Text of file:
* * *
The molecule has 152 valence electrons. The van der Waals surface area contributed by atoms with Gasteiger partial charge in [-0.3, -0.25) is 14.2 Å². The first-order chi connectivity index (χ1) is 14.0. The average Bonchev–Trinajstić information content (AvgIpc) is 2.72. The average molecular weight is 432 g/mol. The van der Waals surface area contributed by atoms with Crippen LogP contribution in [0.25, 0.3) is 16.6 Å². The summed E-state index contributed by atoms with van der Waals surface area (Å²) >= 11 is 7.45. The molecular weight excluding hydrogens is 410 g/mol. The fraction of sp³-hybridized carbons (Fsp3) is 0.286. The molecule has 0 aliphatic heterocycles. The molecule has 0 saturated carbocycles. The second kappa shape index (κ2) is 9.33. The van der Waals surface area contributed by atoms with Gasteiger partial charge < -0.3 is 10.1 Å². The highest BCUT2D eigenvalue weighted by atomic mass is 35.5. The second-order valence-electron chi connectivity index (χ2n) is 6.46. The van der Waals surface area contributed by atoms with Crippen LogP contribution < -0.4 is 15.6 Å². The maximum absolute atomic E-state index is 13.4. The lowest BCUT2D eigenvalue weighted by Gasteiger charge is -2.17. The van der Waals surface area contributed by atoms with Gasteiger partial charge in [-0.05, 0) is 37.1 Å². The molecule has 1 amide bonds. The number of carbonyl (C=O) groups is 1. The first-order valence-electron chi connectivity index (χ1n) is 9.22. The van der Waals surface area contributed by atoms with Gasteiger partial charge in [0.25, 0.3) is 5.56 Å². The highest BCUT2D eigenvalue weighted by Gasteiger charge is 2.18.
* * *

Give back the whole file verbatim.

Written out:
The molecule has 152 valence electrons. The van der Waals surface area contributed by atoms with Gasteiger partial charge in [-0.3, -0.25) is 14.2 Å². The first-order chi connectivity index (χ1) is 14.0. The average Bonchev–Trinajstić information content (AvgIpc) is 2.72. The average molecular weight is 432 g/mol. The van der Waals surface area contributed by atoms with Crippen LogP contribution in [0.25, 0.3) is 16.6 Å². The summed E-state index contributed by atoms with van der Waals surface area (Å²) >= 11 is 7.45. The molecular weight excluding hydrogens is 410 g/mol. The fraction of sp³-hybridized carbons (Fsp3) is 0.286. The molecule has 0 aliphatic heterocycles. The molecule has 0 saturated carbocycles. The second kappa shape index (κ2) is 9.33. The van der Waals surface area contributed by atoms with Gasteiger partial charge < -0.3 is 10.1 Å². The highest BCUT2D eigenvalue weighted by atomic mass is 35.5. The second-order valence-electron chi connectivity index (χ2n) is 6.46. The van der Waals surface area contributed by atoms with Crippen LogP contribution < -0.4 is 15.6 Å². The maximum absolute atomic E-state index is 13.4. The lowest BCUT2D eigenvalue weighted by Gasteiger charge is -2.17. The van der Waals surface area contributed by atoms with Gasteiger partial charge in [-0.05, 0) is 37.1 Å². The molecule has 1 amide bonds. The number of carbonyl (C=O) groups is 1. The first-order valence-electron chi connectivity index (χ1n) is 9.22. The van der Waals surface area contributed by atoms with Gasteiger partial charge in [0.25, 0.3) is 5.56 Å². The highest BCUT2D eigenvalue weighted by Gasteiger charge is 2.18.